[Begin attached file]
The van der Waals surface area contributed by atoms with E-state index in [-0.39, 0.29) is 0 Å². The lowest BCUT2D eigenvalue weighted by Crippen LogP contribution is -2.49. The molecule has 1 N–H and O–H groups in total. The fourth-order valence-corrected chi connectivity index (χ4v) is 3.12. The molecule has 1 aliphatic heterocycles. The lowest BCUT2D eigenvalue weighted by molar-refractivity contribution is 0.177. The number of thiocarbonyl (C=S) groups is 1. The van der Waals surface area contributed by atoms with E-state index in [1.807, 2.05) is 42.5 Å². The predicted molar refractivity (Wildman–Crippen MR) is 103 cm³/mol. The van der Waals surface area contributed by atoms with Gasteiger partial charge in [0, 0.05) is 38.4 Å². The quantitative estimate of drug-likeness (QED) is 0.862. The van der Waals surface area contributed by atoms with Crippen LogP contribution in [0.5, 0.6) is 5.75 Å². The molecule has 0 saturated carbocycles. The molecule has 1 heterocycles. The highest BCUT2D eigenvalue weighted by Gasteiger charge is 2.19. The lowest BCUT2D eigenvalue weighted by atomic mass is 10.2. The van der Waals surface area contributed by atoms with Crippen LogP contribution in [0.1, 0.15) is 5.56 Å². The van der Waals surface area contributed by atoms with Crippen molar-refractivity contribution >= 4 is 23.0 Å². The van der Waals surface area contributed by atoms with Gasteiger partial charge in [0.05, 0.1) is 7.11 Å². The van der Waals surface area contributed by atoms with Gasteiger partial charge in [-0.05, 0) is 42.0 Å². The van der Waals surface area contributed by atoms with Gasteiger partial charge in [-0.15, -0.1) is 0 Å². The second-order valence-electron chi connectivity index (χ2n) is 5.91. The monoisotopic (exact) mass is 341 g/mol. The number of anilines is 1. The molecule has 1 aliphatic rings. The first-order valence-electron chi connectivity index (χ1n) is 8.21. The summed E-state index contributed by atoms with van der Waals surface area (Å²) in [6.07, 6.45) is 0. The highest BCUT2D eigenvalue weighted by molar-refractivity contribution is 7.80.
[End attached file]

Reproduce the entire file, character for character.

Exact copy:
The van der Waals surface area contributed by atoms with E-state index in [-0.39, 0.29) is 0 Å². The lowest BCUT2D eigenvalue weighted by Crippen LogP contribution is -2.49. The molecule has 1 N–H and O–H groups in total. The fourth-order valence-corrected chi connectivity index (χ4v) is 3.12. The molecule has 1 aliphatic heterocycles. The lowest BCUT2D eigenvalue weighted by molar-refractivity contribution is 0.177. The number of thiocarbonyl (C=S) groups is 1. The van der Waals surface area contributed by atoms with E-state index in [1.807, 2.05) is 42.5 Å². The predicted molar refractivity (Wildman–Crippen MR) is 103 cm³/mol. The van der Waals surface area contributed by atoms with Gasteiger partial charge in [0, 0.05) is 38.4 Å². The quantitative estimate of drug-likeness (QED) is 0.862. The van der Waals surface area contributed by atoms with Crippen LogP contribution in [0.5, 0.6) is 5.75 Å². The molecule has 0 saturated carbocycles. The molecule has 1 heterocycles. The highest BCUT2D eigenvalue weighted by Gasteiger charge is 2.19. The lowest BCUT2D eigenvalue weighted by atomic mass is 10.2. The van der Waals surface area contributed by atoms with Crippen LogP contribution in [0.1, 0.15) is 5.56 Å². The van der Waals surface area contributed by atoms with Crippen molar-refractivity contribution >= 4 is 23.0 Å². The van der Waals surface area contributed by atoms with Gasteiger partial charge in [0.05, 0.1) is 7.11 Å². The van der Waals surface area contributed by atoms with Gasteiger partial charge in [-0.05, 0) is 42.0 Å². The van der Waals surface area contributed by atoms with Gasteiger partial charge in [-0.15, -0.1) is 0 Å². The second-order valence-electron chi connectivity index (χ2n) is 5.91. The monoisotopic (exact) mass is 341 g/mol. The number of anilines is 1. The molecule has 1 aliphatic rings. The first-order valence-electron chi connectivity index (χ1n) is 8.21. The summed E-state index contributed by atoms with van der Waals surface area (Å²) in [6.07, 6.45) is 0. The highest BCUT2D eigenvalue weighted by molar-refractivity contribution is 7.80.